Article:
Home » A Wasted Life » The Neighborhood – Chapter Two

The Neighborhood – Chapter Two

The next week, Tuesday rolled around and I went to Jean’s house.  As much of a “nosey-nellie” as she seemed to be, I was surprised that she hadn’t yet insinuated herself into my personal life, which was fine with me.

As we were sipping our coffee in the tiny little tea set, I couldn’t help but laugh when in her usual fashion, she closed her eyes and started to ramble on about the neighbor who lived two houses down from her.

“Now, we call him Leo the klepto.  You do know what a kleptomaniac is, don’t you?  Of course you do.  He will steal anything that isn’t nailed down.  He steals the silverware from restaurants and then goes to the bathroom and steals the toilet tissue.  He has stolen yard decorations from the neighborhood and once he knocked on a door up the street and asked to use the bathroom. Being a small town, we’re pretty trusting people, you know.  Anyway, he went into this young couple’s house, used the bathroom, went through the cabinet and stole the woman’s pregnancy test.  But the best or worst, depending on how you look at it, was that along with the test, he took her grandmother’s false teeth.”

She laughed out loud and I admit, so did I.  She continued, “he’s basically harmless and when he takes something from one of us, say like a lawn chair or a gnome from our garden, or somebody’s false teeth, we just walk over there and take or ask for it back.”

I said, more or less to myself than to Jean, “so I’m thinking I probably shouldn’t hang out my seasonal flags?”  Jean said “oh, you can hang them out but when they disappear, just be prepared to go get them back from Leo.”

“Is he suffering from dementia?” I asked.  “Oh, no.” she said.  “He just goes through these phases where he feels the urge to steal.  He used to work up at the Salvation Army Thrift Store but they had to let him go because he kept stealing the shoes.  Now mind you, he didn’t care if they were men’s shoes, women’s shoes or children’s shoes and he didn’t even care if he got a pair.  He just stole shoes.  They were trying to help him and even tried to ‘pray away the affliction’ as they called it but it didn’t work.  He lives off of a pretty good inheritance, which is why it’s so strange that he steals.  We just let him be and keep a sharp eye peeled when he comes to the neighborhood parties, which by the way of course, you will be attending.”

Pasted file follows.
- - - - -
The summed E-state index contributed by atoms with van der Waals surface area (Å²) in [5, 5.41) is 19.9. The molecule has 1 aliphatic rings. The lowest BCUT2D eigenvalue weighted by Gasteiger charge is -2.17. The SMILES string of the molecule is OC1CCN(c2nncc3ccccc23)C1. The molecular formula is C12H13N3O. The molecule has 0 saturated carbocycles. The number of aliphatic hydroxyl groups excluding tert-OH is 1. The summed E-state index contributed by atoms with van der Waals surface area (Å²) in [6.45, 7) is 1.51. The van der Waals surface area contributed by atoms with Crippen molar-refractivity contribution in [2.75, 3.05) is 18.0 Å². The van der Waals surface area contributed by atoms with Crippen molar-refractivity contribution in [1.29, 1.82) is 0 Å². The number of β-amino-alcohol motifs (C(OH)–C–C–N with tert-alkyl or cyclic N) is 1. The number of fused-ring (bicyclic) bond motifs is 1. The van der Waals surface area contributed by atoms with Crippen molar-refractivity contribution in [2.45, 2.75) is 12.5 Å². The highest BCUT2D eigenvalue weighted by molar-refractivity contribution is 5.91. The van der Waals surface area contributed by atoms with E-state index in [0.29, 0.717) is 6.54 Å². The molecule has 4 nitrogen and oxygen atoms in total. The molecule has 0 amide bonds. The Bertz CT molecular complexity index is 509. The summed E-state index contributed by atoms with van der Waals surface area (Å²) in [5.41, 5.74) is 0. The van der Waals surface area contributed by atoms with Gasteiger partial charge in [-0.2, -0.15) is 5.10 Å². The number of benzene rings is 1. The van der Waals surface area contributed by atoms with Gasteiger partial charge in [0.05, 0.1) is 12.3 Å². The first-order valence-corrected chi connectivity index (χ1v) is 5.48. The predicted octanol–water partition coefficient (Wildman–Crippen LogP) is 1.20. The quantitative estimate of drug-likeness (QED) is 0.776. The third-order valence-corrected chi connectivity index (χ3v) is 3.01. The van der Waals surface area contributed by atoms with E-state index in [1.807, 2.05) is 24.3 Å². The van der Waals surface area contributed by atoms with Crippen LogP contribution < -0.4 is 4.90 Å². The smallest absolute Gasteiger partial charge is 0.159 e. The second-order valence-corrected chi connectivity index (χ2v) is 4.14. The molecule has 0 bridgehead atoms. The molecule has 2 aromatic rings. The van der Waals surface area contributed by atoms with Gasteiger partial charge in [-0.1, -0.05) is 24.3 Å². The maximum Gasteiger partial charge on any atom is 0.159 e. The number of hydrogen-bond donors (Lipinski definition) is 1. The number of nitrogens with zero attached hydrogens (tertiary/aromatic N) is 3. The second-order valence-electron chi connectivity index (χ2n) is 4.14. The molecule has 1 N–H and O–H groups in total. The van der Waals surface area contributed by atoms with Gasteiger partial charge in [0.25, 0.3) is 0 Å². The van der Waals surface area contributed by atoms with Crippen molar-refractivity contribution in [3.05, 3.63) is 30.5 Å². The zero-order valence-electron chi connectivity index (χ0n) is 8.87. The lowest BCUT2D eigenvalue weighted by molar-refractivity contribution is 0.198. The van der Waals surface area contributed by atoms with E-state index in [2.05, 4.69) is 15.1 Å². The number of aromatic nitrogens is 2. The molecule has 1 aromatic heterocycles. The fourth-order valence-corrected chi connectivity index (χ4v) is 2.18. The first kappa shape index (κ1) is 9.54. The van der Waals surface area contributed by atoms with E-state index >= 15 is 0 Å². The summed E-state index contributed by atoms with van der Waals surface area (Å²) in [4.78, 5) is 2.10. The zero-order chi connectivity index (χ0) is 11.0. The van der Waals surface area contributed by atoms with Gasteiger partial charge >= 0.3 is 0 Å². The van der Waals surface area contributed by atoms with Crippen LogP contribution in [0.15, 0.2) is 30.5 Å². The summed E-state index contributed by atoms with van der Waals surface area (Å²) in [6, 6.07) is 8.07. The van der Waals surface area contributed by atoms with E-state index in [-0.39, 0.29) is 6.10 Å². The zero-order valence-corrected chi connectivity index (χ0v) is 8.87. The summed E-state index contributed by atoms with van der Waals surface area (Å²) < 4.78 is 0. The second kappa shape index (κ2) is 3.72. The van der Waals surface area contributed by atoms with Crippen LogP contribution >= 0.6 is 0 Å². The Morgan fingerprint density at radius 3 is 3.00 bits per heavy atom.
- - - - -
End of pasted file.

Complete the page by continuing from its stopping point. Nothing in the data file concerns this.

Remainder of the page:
Jean was certainly what you would call brashly assertive but her amusing way of talking made it a little less annoying.  I was actually starting to enjoy hearing her stories about the neighbors.

Again I thanked Jean for the coffee and the company.  “I need to get back home and do some more unpacking,” I said.  “I’m trying to get things organized in the basement and it’s going to take a while.”

Jean surprised me when she said “you need some help?  I’m pretty good at unpacking.”

I declined but told her that I appreciated the offer.  What I didn’t say, even though I enjoyed her stories, was that her incessant talking would probably drive me insane if I had to spend more time with her than it took to drink a tiny cup of coffee.

She said “okay then.  See you next Tuesday.  I insist.”

As I walked across the street, I was thinking “so far, I’ve learned that there’s a hell fire and brimstone preaching judge who stands on the corner and a kleptomaniac who lives two doors down from Jean.”  Suddenly this quaint little neighborhood was looking a little more interesting.

 

To be continued_____________

 

 

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